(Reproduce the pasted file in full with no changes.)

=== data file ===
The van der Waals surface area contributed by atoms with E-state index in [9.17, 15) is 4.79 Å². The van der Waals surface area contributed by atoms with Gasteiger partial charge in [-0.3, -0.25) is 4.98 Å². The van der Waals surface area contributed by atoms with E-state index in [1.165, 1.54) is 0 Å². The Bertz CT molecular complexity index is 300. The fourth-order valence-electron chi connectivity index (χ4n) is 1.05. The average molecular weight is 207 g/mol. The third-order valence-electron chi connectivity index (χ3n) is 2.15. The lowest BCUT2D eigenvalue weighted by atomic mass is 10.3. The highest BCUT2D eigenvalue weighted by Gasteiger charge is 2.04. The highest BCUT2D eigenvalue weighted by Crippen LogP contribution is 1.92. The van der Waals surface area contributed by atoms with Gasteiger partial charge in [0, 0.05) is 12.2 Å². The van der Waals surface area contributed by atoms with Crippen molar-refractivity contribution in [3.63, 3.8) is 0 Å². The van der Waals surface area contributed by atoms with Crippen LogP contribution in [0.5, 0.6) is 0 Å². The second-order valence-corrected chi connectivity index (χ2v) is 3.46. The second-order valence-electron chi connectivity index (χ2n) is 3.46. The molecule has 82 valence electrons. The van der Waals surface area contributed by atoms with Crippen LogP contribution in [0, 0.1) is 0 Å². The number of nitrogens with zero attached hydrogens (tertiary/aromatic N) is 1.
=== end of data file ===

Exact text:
The van der Waals surface area contributed by atoms with E-state index in [9.17, 15) is 4.79 Å². The van der Waals surface area contributed by atoms with Gasteiger partial charge in [-0.3, -0.25) is 4.98 Å². The van der Waals surface area contributed by atoms with E-state index in [1.165, 1.54) is 0 Å². The Bertz CT molecular complexity index is 300. The fourth-order valence-electron chi connectivity index (χ4n) is 1.05. The average molecular weight is 207 g/mol. The third-order valence-electron chi connectivity index (χ3n) is 2.15. The lowest BCUT2D eigenvalue weighted by atomic mass is 10.3. The highest BCUT2D eigenvalue weighted by Gasteiger charge is 2.04. The highest BCUT2D eigenvalue weighted by Crippen LogP contribution is 1.92. The van der Waals surface area contributed by atoms with Gasteiger partial charge in [0, 0.05) is 12.2 Å². The van der Waals surface area contributed by atoms with Crippen molar-refractivity contribution in [3.63, 3.8) is 0 Å². The van der Waals surface area contributed by atoms with Crippen LogP contribution in [0.5, 0.6) is 0 Å². The second-order valence-corrected chi connectivity index (χ2v) is 3.46. The second-order valence-electron chi connectivity index (χ2n) is 3.46. The molecule has 82 valence electrons. The van der Waals surface area contributed by atoms with Crippen LogP contribution in [0, 0.1) is 0 Å². The number of nitrogens with zero attached hydrogens (tertiary/aromatic N) is 1.